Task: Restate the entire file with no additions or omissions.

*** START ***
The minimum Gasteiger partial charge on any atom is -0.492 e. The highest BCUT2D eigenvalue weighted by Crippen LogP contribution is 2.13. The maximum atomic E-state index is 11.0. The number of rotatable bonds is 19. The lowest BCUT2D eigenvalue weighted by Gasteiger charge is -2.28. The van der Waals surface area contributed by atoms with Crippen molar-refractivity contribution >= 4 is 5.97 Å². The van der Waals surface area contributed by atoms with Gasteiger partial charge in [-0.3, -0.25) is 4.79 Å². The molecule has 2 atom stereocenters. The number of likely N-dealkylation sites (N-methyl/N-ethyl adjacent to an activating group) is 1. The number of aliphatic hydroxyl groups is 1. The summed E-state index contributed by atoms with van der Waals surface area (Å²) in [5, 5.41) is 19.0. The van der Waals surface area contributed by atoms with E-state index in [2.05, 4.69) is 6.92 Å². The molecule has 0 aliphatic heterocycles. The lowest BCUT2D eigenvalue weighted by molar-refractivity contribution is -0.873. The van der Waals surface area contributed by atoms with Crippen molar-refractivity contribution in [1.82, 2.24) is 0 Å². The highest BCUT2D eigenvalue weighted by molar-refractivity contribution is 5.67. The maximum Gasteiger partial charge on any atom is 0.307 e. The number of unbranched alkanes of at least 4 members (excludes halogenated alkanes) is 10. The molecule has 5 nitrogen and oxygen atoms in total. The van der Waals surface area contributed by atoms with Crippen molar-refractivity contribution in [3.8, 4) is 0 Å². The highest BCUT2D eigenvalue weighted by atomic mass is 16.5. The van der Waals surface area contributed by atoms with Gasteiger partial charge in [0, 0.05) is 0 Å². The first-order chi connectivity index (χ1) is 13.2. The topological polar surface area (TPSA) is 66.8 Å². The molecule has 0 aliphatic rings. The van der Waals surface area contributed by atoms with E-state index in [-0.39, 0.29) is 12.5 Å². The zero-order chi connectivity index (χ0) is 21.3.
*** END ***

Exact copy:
The minimum Gasteiger partial charge on any atom is -0.492 e. The highest BCUT2D eigenvalue weighted by Crippen LogP contribution is 2.13. The maximum atomic E-state index is 11.0. The number of rotatable bonds is 19. The lowest BCUT2D eigenvalue weighted by Gasteiger charge is -2.28. The van der Waals surface area contributed by atoms with Crippen molar-refractivity contribution >= 4 is 5.97 Å². The van der Waals surface area contributed by atoms with Gasteiger partial charge in [-0.3, -0.25) is 4.79 Å². The molecule has 2 atom stereocenters. The number of likely N-dealkylation sites (N-methyl/N-ethyl adjacent to an activating group) is 1. The number of aliphatic hydroxyl groups is 1. The summed E-state index contributed by atoms with van der Waals surface area (Å²) in [5, 5.41) is 19.0. The van der Waals surface area contributed by atoms with E-state index in [2.05, 4.69) is 6.92 Å². The molecule has 0 aliphatic heterocycles. The lowest BCUT2D eigenvalue weighted by molar-refractivity contribution is -0.873. The van der Waals surface area contributed by atoms with Crippen molar-refractivity contribution in [1.82, 2.24) is 0 Å². The highest BCUT2D eigenvalue weighted by molar-refractivity contribution is 5.67. The maximum Gasteiger partial charge on any atom is 0.307 e. The number of unbranched alkanes of at least 4 members (excludes halogenated alkanes) is 10. The molecule has 5 nitrogen and oxygen atoms in total. The van der Waals surface area contributed by atoms with Crippen molar-refractivity contribution in [3.8, 4) is 0 Å². The highest BCUT2D eigenvalue weighted by atomic mass is 16.5. The van der Waals surface area contributed by atoms with Gasteiger partial charge in [0, 0.05) is 0 Å². The first-order chi connectivity index (χ1) is 13.2. The topological polar surface area (TPSA) is 66.8 Å². The molecule has 0 aliphatic rings. The van der Waals surface area contributed by atoms with E-state index in [-0.39, 0.29) is 12.5 Å². The zero-order chi connectivity index (χ0) is 21.3.